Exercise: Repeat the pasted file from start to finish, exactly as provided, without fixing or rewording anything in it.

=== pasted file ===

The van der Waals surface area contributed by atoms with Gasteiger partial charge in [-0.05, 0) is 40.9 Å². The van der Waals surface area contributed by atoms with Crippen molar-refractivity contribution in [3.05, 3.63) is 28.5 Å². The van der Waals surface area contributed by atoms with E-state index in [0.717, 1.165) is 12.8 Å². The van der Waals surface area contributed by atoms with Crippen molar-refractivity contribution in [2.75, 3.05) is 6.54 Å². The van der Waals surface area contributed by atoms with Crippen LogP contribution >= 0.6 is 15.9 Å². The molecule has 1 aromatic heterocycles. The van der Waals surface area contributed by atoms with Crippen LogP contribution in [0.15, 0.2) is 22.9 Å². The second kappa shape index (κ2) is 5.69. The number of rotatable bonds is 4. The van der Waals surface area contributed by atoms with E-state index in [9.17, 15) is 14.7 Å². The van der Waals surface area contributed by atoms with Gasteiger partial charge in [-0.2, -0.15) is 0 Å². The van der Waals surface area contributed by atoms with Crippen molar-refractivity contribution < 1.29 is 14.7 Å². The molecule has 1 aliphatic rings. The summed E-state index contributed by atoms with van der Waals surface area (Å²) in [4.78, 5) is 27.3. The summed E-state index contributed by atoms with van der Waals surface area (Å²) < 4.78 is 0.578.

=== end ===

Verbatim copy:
The van der Waals surface area contributed by atoms with Gasteiger partial charge in [-0.05, 0) is 40.9 Å². The van der Waals surface area contributed by atoms with Crippen molar-refractivity contribution in [3.05, 3.63) is 28.5 Å². The van der Waals surface area contributed by atoms with E-state index in [0.717, 1.165) is 12.8 Å². The van der Waals surface area contributed by atoms with Crippen molar-refractivity contribution in [2.75, 3.05) is 6.54 Å². The van der Waals surface area contributed by atoms with Crippen LogP contribution >= 0.6 is 15.9 Å². The molecule has 1 aromatic heterocycles. The van der Waals surface area contributed by atoms with Crippen LogP contribution in [0.15, 0.2) is 22.9 Å². The second kappa shape index (κ2) is 5.69. The number of rotatable bonds is 4. The van der Waals surface area contributed by atoms with E-state index in [9.17, 15) is 14.7 Å². The van der Waals surface area contributed by atoms with Gasteiger partial charge in [-0.2, -0.15) is 0 Å². The van der Waals surface area contributed by atoms with Crippen molar-refractivity contribution < 1.29 is 14.7 Å². The molecule has 1 aliphatic rings. The summed E-state index contributed by atoms with van der Waals surface area (Å²) in [4.78, 5) is 27.3. The summed E-state index contributed by atoms with van der Waals surface area (Å²) < 4.78 is 0.578.